The world of poker is getting larger and doesn’t seem to be close to the end of its growth spurt. More people are playing, more states and nations are in action and it seems more people are writingHoward Schwartz, the "librarian for gamblers," is the marketing director for Gambler's Book Club in Las Vegas, a position he has held since 1979. Author of hundreds of articles on gambling, his weekly book reviews appear in numerous publications throughout the gaming industry. Howard's website is www.gamblersbook.com about the game now than they did at any time in history. So--what's new? This month it’s two new books which detail the characters, places, attitudes, strategies and lifestyles of players and what brings them to the table again and again.
Hunting Fish -- A Cross-Country Search for America's Worst Poker Players by Jay Greenspan (226 pages, hardbound, $22.95) and Getting Lucky -- The Education of a Mad Poker Player (308 pages, paperbound, $17.95) are hot off the griddle, and each should appeal to those who want to live dangerously with a big pile of chips and a gold bracelet at the end of the rainbow.
The Brooklyn-based Greenspan has a wry sense of humor. When he speaks about poker and his own adventures around the green felt tables he sounds a bit like the late Rodney Dangerfield. But he's uniquely-talented in that he understands the ups and downs, the dark side, the bright side, the superstitions of players and their mental approach to the game. He played in Las Vegas, Atlantic City, Foxwoods, Tunica, Dallas, New Orleans, Biloxi, Los Angeles, San Diego, South Carolina and Georgia among other places. His experiences, adventures, observations of what makes a good player, how bad players enhance the lives of good ones, seemingly forever, make this diary-biography combination a fine read. He's able to capture the essence of poker at its highest and lowest levels and had a knack of making sense out of a world seemingly gone wild over a game that's American-born but now international in appeal.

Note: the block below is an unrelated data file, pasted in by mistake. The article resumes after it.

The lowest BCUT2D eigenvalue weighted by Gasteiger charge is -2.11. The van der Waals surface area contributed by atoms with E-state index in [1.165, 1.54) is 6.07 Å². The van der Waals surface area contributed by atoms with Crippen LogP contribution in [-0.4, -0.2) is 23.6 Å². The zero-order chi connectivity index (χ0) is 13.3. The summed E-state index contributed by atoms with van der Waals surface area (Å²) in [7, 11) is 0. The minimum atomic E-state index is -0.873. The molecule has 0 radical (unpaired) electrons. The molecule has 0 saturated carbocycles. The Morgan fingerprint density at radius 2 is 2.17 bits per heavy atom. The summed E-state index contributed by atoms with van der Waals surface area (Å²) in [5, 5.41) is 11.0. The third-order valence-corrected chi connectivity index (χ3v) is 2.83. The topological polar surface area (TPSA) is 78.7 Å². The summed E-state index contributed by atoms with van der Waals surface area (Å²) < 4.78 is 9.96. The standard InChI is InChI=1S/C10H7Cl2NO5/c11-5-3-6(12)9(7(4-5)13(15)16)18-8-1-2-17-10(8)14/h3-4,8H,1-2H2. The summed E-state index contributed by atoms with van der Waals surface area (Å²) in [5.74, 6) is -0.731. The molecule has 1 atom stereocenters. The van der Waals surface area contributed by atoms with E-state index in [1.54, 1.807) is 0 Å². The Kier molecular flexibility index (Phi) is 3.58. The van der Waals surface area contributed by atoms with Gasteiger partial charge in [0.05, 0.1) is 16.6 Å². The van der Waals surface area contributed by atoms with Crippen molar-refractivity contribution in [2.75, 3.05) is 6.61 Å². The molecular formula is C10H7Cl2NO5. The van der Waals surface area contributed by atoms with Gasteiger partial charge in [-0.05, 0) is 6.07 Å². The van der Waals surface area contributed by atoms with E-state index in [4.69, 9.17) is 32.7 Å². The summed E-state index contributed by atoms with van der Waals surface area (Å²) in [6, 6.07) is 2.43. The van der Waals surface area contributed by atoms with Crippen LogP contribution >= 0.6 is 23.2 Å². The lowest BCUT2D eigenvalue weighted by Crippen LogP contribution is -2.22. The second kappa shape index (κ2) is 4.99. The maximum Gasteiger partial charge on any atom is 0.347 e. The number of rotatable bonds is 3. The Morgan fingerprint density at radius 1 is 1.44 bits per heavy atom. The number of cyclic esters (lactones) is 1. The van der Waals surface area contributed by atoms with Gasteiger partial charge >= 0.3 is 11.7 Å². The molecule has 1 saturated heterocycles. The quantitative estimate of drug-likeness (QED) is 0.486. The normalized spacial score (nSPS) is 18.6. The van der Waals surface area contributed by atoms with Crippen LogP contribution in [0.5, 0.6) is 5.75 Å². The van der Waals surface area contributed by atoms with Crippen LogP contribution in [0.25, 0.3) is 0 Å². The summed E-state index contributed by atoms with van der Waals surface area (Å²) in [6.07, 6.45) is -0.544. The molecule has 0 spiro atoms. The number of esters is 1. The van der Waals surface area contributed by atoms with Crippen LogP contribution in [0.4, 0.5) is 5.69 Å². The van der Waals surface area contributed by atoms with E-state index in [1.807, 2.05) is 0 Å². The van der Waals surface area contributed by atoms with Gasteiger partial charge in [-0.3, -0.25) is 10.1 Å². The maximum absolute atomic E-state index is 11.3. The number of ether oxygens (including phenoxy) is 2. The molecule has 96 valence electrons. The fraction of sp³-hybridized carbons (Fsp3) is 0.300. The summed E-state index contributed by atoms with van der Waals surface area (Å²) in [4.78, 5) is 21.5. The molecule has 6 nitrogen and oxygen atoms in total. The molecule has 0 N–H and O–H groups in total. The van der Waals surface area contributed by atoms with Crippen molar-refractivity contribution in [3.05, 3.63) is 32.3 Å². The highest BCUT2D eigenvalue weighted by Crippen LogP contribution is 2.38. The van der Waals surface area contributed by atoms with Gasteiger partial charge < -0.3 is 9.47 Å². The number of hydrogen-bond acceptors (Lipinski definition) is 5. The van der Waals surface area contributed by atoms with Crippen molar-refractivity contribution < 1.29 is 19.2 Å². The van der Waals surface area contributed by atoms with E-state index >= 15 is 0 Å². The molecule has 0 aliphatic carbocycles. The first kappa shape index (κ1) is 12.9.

Getting Lucky (The author also wrote Diary of a Mad Poker Player.) is from a British journalist with a fine sense of humor. A master of tongue-in-cheek, Sparks takes us to the biggest tournaments, into the hearts and thought processes of world class players--what they think is important--what skills they possess and diagrams some of the class acts and internal thought processes of those who have faced some of the biggest pressure decisions in the history of the game.
Along the way you'll meet them all -- the dreamers, the arrogant, the men with what might be called "X-Ray eyes" (because of their ability to seemingly see into your mind or into the cards you so desire to be hidden from others. There are tips about developing talents, and as I am, amazed at the ability of those big-time pros to remember so many hands, wins losses, bad beats and funny happenings of years past.
The book might be, in a way, a compendium of actions, reactions, philosophies and attitudes of some of the biggest names in poker--what got them to the high level they play and an understanding of why they'll probably be playing, win or lose, for the rest of their lives--a decision some of this generation's players may face on their own one day.
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